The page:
The Excel XLOOKUP function replaces the older lookup functions like VLOOKUP, HLOOKUP and supports lookups for horizontal a vertical ranges.
Table of contents:
- What is XLOOKUP
- How can I get XLOOKUP
- How to use Excel XLOOKUP function
- Syntax, Arguments
- XLOOKUP Function examples
- Why XLOOKUP is better than other lookups
What is XLOOKUP?
XLOOKUP is the latest lookup function in Excel and sends a “Happy Retirement” message to the older lookup functions, like VLOOKUP, HLOOKUP, LOOKUP, and the INDEX+MATCH combination.
XLOOKUP is similar to VLOOKUP but uses six arguments. Three arguments are required, another three are optional.
- The value you are looking for: lookup_value
- The list where we find the lookup value: lookup_array
- The list from which you want the result: return_array
- Error handling; what if the value is not found: not_found
- Declare match types: match_mode
- Controls the search action: search_mode
How can I get XLOOKUP
XLOOKUP is only available for the Microsoft365 (formerly Office365) users. If you are using an older version of Microsoft Excel (2010, 2013, 2016, 2019), you cannot use the function.
That was the official information, but it is tricky to use it with any Excel versions.
If you want to use XLOOKUP with the recent Excel versions, check our add-in that provides the latest lookup functionality for all Excel versions.
How to use XLOOKUP Function
XLOOKUP lookup values in a range or array and returns matching value(s) from the return array.
=XLOOKUP(lookup_value, lookup_array, return_array, [if_not_found], [match_mode], [search_mode])
Here is some basic example.
Basic usage (using three arguments)
=XLOOKUP(what you want to find, lookup list, result list)
=XLOOKUP(“Banana”, B3:B6, D3:D6) returns Banana if the name can be found in column B.
For the sake of simplicity, use named ranges and add “Fruits” to range B3:B6 and “Price” to range D3:D6.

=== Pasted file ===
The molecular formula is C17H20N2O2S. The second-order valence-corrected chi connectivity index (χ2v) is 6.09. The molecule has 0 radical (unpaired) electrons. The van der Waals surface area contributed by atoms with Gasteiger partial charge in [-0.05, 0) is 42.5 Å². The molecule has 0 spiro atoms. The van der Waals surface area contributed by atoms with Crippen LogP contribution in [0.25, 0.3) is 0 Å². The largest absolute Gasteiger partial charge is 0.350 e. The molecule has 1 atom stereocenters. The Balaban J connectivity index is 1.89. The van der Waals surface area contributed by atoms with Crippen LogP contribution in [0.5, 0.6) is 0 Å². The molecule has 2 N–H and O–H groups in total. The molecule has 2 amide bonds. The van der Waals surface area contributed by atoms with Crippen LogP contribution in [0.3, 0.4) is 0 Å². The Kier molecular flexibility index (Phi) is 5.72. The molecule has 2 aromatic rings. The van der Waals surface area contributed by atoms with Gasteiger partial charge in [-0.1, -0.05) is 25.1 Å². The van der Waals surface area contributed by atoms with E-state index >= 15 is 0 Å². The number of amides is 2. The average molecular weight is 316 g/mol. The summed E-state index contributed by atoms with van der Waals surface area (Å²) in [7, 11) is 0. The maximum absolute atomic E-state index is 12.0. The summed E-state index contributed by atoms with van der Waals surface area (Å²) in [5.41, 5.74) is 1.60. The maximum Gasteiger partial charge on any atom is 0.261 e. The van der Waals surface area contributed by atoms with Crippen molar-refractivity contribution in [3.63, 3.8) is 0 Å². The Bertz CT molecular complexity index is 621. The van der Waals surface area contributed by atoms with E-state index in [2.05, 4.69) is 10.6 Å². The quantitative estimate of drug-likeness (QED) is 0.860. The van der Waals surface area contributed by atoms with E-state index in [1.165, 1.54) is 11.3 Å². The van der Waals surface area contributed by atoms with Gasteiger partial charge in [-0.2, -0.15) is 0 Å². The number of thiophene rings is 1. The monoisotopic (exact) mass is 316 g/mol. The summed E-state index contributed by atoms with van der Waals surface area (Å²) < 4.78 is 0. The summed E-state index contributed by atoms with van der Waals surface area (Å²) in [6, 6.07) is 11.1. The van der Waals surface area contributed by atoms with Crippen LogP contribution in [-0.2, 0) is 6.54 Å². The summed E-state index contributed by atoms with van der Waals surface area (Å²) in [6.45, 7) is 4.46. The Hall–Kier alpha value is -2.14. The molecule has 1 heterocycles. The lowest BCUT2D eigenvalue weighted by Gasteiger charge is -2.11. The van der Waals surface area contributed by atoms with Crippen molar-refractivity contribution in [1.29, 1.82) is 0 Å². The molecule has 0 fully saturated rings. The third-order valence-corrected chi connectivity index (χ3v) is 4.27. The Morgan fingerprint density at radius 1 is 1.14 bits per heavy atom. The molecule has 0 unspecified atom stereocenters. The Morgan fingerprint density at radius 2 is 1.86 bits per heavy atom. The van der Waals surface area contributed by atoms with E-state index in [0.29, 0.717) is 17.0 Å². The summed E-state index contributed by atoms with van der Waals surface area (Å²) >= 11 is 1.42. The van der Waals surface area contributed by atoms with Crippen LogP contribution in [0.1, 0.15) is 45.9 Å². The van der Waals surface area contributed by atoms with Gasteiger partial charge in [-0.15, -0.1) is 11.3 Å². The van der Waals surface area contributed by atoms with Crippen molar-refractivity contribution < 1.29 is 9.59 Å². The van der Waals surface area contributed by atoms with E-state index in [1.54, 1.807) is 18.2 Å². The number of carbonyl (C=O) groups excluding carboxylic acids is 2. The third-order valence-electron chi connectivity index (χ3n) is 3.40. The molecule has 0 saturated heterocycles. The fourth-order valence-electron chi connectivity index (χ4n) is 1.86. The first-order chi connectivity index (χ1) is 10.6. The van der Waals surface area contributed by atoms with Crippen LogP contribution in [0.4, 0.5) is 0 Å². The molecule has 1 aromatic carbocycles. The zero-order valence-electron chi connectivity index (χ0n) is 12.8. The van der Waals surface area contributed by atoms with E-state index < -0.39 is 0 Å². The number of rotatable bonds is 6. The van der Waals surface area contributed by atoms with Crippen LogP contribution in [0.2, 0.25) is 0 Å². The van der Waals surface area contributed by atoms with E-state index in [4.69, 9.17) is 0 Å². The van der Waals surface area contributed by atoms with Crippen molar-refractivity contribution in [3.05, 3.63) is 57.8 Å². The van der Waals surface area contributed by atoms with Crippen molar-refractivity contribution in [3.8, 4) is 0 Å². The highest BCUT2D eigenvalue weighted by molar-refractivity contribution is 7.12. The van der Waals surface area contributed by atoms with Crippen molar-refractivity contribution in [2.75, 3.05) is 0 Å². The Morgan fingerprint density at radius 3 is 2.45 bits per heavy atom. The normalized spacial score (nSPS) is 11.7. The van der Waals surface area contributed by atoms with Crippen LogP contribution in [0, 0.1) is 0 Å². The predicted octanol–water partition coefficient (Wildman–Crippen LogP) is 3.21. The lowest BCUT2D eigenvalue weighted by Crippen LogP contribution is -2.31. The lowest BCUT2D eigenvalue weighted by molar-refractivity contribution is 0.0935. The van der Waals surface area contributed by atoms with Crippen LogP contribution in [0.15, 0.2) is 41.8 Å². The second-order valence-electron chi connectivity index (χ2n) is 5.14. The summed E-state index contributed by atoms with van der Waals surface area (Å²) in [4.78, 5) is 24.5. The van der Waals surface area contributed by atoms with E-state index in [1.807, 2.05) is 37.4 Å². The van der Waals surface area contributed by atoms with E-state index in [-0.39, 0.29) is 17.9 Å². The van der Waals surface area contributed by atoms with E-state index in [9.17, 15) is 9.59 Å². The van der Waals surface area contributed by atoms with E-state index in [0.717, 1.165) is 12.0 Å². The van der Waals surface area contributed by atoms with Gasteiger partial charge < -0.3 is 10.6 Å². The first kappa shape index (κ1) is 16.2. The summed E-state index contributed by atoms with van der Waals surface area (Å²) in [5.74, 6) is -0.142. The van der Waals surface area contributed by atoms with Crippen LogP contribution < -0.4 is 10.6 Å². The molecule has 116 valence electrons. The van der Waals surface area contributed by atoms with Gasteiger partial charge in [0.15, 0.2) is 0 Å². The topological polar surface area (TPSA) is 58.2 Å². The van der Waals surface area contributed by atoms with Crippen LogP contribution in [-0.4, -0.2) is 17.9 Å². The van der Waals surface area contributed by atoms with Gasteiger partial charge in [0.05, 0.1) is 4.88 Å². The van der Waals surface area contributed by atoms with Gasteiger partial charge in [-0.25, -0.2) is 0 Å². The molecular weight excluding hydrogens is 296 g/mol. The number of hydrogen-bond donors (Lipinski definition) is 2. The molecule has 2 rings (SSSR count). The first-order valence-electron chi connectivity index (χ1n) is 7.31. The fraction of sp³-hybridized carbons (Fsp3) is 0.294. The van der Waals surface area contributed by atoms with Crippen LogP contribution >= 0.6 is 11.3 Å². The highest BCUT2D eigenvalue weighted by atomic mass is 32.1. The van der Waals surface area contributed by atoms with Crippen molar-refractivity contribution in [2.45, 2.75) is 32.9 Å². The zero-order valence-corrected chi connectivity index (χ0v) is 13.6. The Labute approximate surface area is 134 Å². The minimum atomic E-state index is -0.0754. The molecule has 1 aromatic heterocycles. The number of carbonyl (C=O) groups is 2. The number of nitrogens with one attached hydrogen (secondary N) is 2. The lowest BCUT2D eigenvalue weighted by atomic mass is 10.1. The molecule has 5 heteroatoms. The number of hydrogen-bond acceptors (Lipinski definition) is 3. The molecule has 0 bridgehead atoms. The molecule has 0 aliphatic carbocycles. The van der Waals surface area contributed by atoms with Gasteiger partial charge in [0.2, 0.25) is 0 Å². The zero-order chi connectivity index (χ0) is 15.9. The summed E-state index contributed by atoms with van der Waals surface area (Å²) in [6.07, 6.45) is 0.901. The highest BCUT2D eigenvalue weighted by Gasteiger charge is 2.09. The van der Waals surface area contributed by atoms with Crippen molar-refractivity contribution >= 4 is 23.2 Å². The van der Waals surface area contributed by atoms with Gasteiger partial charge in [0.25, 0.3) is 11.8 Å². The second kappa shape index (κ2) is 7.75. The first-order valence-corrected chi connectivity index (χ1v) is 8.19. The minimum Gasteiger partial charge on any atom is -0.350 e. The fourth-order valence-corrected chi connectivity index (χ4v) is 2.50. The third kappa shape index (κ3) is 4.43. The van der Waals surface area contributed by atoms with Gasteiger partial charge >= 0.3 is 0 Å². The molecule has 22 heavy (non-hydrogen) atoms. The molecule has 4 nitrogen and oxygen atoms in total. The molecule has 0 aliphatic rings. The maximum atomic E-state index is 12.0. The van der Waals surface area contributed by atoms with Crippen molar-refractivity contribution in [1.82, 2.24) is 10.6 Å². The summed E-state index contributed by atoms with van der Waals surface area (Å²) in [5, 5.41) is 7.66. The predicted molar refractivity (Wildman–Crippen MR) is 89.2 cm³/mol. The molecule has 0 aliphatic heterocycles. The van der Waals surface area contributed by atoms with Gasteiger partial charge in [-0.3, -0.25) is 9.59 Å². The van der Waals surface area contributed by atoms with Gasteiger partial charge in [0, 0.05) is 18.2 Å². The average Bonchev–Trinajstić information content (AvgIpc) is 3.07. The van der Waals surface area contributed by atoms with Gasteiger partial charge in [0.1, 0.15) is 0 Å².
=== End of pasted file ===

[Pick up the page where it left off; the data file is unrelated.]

Using the “if not found” argument (4th argument of XLOOKUP)
For example, we want to find the price of the Mango, use the formula:
=XLOOKUP(Mango”, Fruits, Price, ”Not found”) return “Not found” if the lookup value (Mango) is not available in column B.
Match mode or type (5th argument)
Use match mode as a 5th argument of XLOOKUP to declare Excel how you want your MATCH to happen. These are the following:
|0 (default)||Exact match (returns #N/A if no match.)|
|-1||Returns exact match or the next smaller item.|
|1||Gets an exact match or the next larger item.|
Search mode (6th argument)
Good to know that XLOOKUP will start matching from the first data value by default. The search_mode optional argument controls the search action and uses the following options:
|1 (default)||Search from the first value|
|-1||Search from last value (reverse)|
|2||Binary search [values sorted in ascending order]|
|-2||Binary search [values sorted in descending order]|
XLOOKUP Function Examples
If your Excel version supports XLOOKUP, download the sample workbook and play with it.
Use names for a range to make your learning curve fast and easier. For example, XLOOKUP works fine if you use classic cell references, but structured references provide easy-to-understand formulas.
Before we take a deep dive into XLOOKUP, prepare your table, it can take seconds. First, select the range you want to use and add a name.
Next, locate the name box, enter a descriptive name, and press Enter.
We’ll use the following named ranges:
- Location (range B3:B13)
- Orders (range C3:C13)
- Sales (range D3:D13)
- Cost (range E3:E13)
Example #1 – Basic Exact Match
In the example, we’ll use only the first three arguments of the XLOOKUP function. First, you want to know the sales for Delaware.
By default, XLOOKUP uses exact match. Therefore, in the example below, XLOOKUP is used to retrieve sales (from column D) based on an exact match on location.